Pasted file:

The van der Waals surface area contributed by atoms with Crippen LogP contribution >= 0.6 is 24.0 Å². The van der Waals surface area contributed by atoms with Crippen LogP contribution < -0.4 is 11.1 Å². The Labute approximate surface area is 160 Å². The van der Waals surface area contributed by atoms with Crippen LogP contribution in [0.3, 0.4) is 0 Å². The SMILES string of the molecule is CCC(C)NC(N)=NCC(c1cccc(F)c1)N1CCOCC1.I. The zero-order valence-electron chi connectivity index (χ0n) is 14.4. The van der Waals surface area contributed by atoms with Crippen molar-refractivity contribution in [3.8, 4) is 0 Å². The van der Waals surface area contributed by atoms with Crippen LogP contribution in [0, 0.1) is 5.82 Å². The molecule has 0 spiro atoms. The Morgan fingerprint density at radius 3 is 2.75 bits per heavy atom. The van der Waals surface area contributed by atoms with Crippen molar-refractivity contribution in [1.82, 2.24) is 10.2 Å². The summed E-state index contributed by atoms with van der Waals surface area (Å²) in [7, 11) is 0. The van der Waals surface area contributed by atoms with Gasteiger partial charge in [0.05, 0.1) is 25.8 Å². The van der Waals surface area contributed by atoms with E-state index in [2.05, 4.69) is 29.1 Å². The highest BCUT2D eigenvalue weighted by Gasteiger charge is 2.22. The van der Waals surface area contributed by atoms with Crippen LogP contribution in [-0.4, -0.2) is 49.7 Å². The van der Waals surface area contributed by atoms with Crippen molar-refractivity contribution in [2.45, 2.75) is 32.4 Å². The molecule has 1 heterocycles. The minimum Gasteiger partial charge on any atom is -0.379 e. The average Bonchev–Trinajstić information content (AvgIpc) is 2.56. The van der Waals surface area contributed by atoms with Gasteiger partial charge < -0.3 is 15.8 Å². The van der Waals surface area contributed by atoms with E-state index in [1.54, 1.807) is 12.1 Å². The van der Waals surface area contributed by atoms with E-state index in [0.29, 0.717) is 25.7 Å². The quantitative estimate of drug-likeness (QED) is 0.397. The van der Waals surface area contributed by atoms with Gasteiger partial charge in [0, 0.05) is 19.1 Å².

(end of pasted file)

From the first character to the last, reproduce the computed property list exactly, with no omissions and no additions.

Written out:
The van der Waals surface area contributed by atoms with Crippen LogP contribution >= 0.6 is 24.0 Å². The van der Waals surface area contributed by atoms with Crippen LogP contribution < -0.4 is 11.1 Å². The Labute approximate surface area is 160 Å². The van der Waals surface area contributed by atoms with Crippen LogP contribution in [0.3, 0.4) is 0 Å². The SMILES string of the molecule is CCC(C)NC(N)=NCC(c1cccc(F)c1)N1CCOCC1.I. The zero-order valence-electron chi connectivity index (χ0n) is 14.4. The van der Waals surface area contributed by atoms with Crippen molar-refractivity contribution in [3.8, 4) is 0 Å². The van der Waals surface area contributed by atoms with Crippen LogP contribution in [0, 0.1) is 5.82 Å². The molecule has 0 spiro atoms. The Morgan fingerprint density at radius 3 is 2.75 bits per heavy atom. The van der Waals surface area contributed by atoms with Crippen molar-refractivity contribution in [1.82, 2.24) is 10.2 Å². The summed E-state index contributed by atoms with van der Waals surface area (Å²) in [7, 11) is 0. The van der Waals surface area contributed by atoms with Gasteiger partial charge in [0.05, 0.1) is 25.8 Å². The van der Waals surface area contributed by atoms with E-state index in [2.05, 4.69) is 29.1 Å². The highest BCUT2D eigenvalue weighted by Gasteiger charge is 2.22. The van der Waals surface area contributed by atoms with Crippen LogP contribution in [-0.4, -0.2) is 49.7 Å². The van der Waals surface area contributed by atoms with Crippen molar-refractivity contribution in [2.45, 2.75) is 32.4 Å². The molecule has 1 heterocycles. The minimum Gasteiger partial charge on any atom is -0.379 e. The average Bonchev–Trinajstić information content (AvgIpc) is 2.56. The van der Waals surface area contributed by atoms with Gasteiger partial charge < -0.3 is 15.8 Å². The van der Waals surface area contributed by atoms with E-state index in [1.54, 1.807) is 12.1 Å². The van der Waals surface area contributed by atoms with E-state index in [0.29, 0.717) is 25.7 Å². The quantitative estimate of drug-likeness (QED) is 0.397. The van der Waals surface area contributed by atoms with Gasteiger partial charge in [0, 0.05) is 19.1 Å².